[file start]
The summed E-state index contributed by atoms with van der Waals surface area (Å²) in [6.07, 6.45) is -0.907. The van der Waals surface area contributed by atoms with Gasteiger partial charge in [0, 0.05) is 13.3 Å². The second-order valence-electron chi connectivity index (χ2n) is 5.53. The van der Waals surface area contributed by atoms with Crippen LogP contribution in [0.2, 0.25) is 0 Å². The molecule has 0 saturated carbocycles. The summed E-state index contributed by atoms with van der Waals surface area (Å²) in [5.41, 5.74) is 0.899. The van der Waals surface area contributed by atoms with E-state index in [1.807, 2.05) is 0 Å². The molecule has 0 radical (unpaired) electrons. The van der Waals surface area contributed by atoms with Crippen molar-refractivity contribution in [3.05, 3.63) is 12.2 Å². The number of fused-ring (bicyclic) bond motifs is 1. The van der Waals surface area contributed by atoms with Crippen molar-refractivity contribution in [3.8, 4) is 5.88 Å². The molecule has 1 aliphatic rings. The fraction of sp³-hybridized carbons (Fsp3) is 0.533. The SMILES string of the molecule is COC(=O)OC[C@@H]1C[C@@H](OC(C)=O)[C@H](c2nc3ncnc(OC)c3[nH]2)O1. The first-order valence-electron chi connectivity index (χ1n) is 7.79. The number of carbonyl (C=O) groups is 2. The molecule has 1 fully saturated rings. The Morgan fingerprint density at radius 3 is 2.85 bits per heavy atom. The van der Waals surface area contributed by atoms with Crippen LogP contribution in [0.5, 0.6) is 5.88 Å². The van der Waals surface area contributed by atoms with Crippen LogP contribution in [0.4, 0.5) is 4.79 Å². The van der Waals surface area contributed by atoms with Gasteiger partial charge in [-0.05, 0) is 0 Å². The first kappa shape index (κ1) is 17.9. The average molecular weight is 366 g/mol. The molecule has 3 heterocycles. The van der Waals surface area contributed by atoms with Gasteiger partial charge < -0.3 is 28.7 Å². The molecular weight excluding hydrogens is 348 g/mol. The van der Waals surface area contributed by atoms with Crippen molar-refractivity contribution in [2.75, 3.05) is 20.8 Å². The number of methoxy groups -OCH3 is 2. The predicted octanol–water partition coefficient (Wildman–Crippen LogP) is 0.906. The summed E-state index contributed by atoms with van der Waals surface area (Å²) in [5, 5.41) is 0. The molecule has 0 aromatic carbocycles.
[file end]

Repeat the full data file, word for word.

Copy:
The summed E-state index contributed by atoms with van der Waals surface area (Å²) in [6.07, 6.45) is -0.907. The van der Waals surface area contributed by atoms with Gasteiger partial charge in [0, 0.05) is 13.3 Å². The second-order valence-electron chi connectivity index (χ2n) is 5.53. The van der Waals surface area contributed by atoms with Crippen LogP contribution in [0.2, 0.25) is 0 Å². The molecule has 0 saturated carbocycles. The summed E-state index contributed by atoms with van der Waals surface area (Å²) in [5.41, 5.74) is 0.899. The van der Waals surface area contributed by atoms with E-state index in [1.807, 2.05) is 0 Å². The molecule has 0 radical (unpaired) electrons. The van der Waals surface area contributed by atoms with Crippen molar-refractivity contribution in [3.05, 3.63) is 12.2 Å². The number of fused-ring (bicyclic) bond motifs is 1. The van der Waals surface area contributed by atoms with Crippen molar-refractivity contribution in [3.8, 4) is 5.88 Å². The molecule has 1 aliphatic rings. The fraction of sp³-hybridized carbons (Fsp3) is 0.533. The SMILES string of the molecule is COC(=O)OC[C@@H]1C[C@@H](OC(C)=O)[C@H](c2nc3ncnc(OC)c3[nH]2)O1. The first-order valence-electron chi connectivity index (χ1n) is 7.79. The number of carbonyl (C=O) groups is 2. The molecule has 1 fully saturated rings. The Morgan fingerprint density at radius 3 is 2.85 bits per heavy atom. The van der Waals surface area contributed by atoms with Crippen LogP contribution in [0.5, 0.6) is 5.88 Å². The van der Waals surface area contributed by atoms with Crippen LogP contribution in [0.4, 0.5) is 4.79 Å². The van der Waals surface area contributed by atoms with Gasteiger partial charge in [-0.05, 0) is 0 Å². The first kappa shape index (κ1) is 17.9. The average molecular weight is 366 g/mol. The molecule has 3 heterocycles. The van der Waals surface area contributed by atoms with Gasteiger partial charge < -0.3 is 28.7 Å². The molecular weight excluding hydrogens is 348 g/mol. The van der Waals surface area contributed by atoms with Crippen molar-refractivity contribution in [2.75, 3.05) is 20.8 Å². The number of methoxy groups -OCH3 is 2. The predicted octanol–water partition coefficient (Wildman–Crippen LogP) is 0.906. The summed E-state index contributed by atoms with van der Waals surface area (Å²) in [5, 5.41) is 0. The molecule has 0 aromatic carbocycles.